Earning my APR was one of the best decisions I have made.
I am a professor of public relations, and my job requires me to publish in peer-reviewed journals, teach undergraduate and graduate courses, and serve on university and convention committees.
In short, I am, like most people, very busy. However, earning my APR was something that I wanted to do for years. I thought that it would bring a level of professional credibility to my academic degrees, and I knew it would allow me to engage with the PR industry and PRSA in a way that I could not otherwise. I wanted to give 100 percent to preparing for the Examination for Accreditation in Public Relations. However, I kept asking myself, “When will I know I am ready?”
Setting a date
My APR journey started a year before I went through my panel presentation and took the Examination. I started by looking through my PR campaigns that I could use for the portfolio, and I also enrolled in an online test prep course for the APR Examination.
Through my studying I came to realize that the APR credential was not so much about memorizing facts, but internalizing the APR philosophy. This included appreciating the role of research, understanding the four-step RPIE process, and recognizing and applying ethical standards for PR practitioners.
Setting the Panel Presentation and the Examination date was somewhat of a relief. I knew that there was a hard deadline for completion, and I could work toward that. My Panel Presentation and Examination date was scheduled for this past April during an APR Boot Camp hosted by the PRSA National and the PRSA Richmond Chapter.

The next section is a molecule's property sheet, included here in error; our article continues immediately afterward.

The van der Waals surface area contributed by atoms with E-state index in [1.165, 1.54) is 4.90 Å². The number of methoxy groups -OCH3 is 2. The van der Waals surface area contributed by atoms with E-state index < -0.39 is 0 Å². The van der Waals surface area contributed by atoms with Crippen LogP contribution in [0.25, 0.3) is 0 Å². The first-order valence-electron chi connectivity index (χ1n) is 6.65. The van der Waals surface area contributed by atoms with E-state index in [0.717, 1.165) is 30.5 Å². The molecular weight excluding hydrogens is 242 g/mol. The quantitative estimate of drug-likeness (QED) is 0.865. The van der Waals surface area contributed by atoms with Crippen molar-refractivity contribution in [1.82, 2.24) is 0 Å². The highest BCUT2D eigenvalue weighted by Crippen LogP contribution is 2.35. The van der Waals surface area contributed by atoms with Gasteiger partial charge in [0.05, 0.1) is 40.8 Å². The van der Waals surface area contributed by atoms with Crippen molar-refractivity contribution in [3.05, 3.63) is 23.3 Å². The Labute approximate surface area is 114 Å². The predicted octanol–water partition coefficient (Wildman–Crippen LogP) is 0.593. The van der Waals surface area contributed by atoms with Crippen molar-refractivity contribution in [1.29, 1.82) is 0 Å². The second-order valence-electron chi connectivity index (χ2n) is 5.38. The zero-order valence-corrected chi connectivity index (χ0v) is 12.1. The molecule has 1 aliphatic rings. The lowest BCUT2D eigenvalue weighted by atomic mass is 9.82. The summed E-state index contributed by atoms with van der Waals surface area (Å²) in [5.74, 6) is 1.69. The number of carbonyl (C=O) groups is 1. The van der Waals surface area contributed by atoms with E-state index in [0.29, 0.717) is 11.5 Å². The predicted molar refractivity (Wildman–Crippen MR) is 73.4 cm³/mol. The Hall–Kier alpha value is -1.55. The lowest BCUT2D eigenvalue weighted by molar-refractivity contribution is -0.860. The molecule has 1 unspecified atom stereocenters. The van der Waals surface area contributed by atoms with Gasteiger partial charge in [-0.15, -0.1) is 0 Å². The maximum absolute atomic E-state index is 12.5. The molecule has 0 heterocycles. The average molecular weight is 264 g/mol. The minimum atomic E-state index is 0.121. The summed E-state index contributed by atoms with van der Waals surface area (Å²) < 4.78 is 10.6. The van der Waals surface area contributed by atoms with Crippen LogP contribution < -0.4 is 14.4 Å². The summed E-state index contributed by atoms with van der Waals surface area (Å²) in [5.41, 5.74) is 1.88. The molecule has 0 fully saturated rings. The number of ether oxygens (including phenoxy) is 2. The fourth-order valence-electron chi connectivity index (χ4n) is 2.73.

Surviving Boot Camp
The APR Boot Camp compresses the time between the Panel Presentation and the Examination. However, it is incorrect to think that the boot camp does all the work for you. Instead, the boot camp serves to facilitate the final preparation for the APR Examination. I would suggest that if you consider the APR Boot Camp (which I highly recommend), be 90 to 95 percent ready — they take you to 100 percent.
The first day of the boot camp was the Panel Presentation. We had to come prepared with our portfolio; our questionnaire was submitted a month before. I was expecting a grilling over my campaign, but instead I had a great conversation with the panel. They were warm and very welcoming, and I walked away thinking that it was similar to getting constructive feedback from PR colleagues.
One thing I would suggest is to take time on the questionnaire, as the panel had all read mine ahead of time. My answers on the questionnaire were long and detailed. I think that helped me during the actual presentation because many of their questions were already answered.
In addition, I suggest taking time on the portfolio. Put it together in the RPIE process, and be willing to admit that you might have changed things now that you have gone through the APR preparation. After all, preparing for the APR is a learning experience, and I think the panel appreciated that I acknowledged the APR experience had changed the way I thought about my field.
Making final preparations